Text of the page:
“Why didn’t she denounce a plan to eat babies? Did she really have to?” The New York Times asked. Of course she didn’t. What serious reason do we have to believe she’s pro-cannibalism? An uncomfortable effort to defuse the situation, general adherence to democratic socialism, and pie-in-the-sky environmental policies do not count. Without Twitter, this would have been just another strange moment at a congressional town hall, which are prone to strange moments generally. (I can, by the way, see this reasonably as an opening for some limited reporting on the LaRouche group.)
Wohl is low-hanging fruit that journalists just can’t resist picking. Amusing as his efforts can be, what little influence the guy retains comes from our inability to simply ignore him. Wohl has been discredited across the board several times over. The risk of continuing to elevate him is not worth the cheap jabs, which serve the cause of blue-check backslapping more than anything else.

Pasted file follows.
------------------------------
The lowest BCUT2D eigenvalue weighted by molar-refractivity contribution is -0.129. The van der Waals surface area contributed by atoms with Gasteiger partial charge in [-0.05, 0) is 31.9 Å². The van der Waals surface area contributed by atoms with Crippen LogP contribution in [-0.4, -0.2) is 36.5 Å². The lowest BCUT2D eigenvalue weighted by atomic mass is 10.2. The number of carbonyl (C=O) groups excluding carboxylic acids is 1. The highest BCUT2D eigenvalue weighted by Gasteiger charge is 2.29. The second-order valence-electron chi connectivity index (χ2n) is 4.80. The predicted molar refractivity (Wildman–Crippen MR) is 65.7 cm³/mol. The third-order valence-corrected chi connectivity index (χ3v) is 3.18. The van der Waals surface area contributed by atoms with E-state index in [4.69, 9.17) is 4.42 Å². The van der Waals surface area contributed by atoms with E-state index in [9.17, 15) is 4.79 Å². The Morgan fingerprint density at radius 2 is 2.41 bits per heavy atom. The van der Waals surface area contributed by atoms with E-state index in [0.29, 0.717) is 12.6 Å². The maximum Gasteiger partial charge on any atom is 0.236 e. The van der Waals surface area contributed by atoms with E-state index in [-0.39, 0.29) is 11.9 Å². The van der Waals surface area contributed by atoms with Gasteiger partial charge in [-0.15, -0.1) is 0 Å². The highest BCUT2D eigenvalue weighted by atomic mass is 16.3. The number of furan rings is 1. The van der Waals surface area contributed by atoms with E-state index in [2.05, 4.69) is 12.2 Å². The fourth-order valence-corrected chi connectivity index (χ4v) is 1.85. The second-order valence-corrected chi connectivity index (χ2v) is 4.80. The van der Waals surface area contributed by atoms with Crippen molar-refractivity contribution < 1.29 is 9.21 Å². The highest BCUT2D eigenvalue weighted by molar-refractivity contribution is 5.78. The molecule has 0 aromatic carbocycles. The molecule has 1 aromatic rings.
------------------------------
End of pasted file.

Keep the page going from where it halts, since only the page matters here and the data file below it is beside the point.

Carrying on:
Political Twitter is easily distracted by stories with a dangerously unbalanced ratio of news value to entertainment value, even more so than the cable networks. (I’m not excluding myself from this.) Because the conversation is driven by coastal journalists who use our accounts for social and professional purposes, there’s a premium on media gossip, insular Beltway chatter, and amusing viral content. Neither of the stories mentioned above speak to broader trends whatsoever.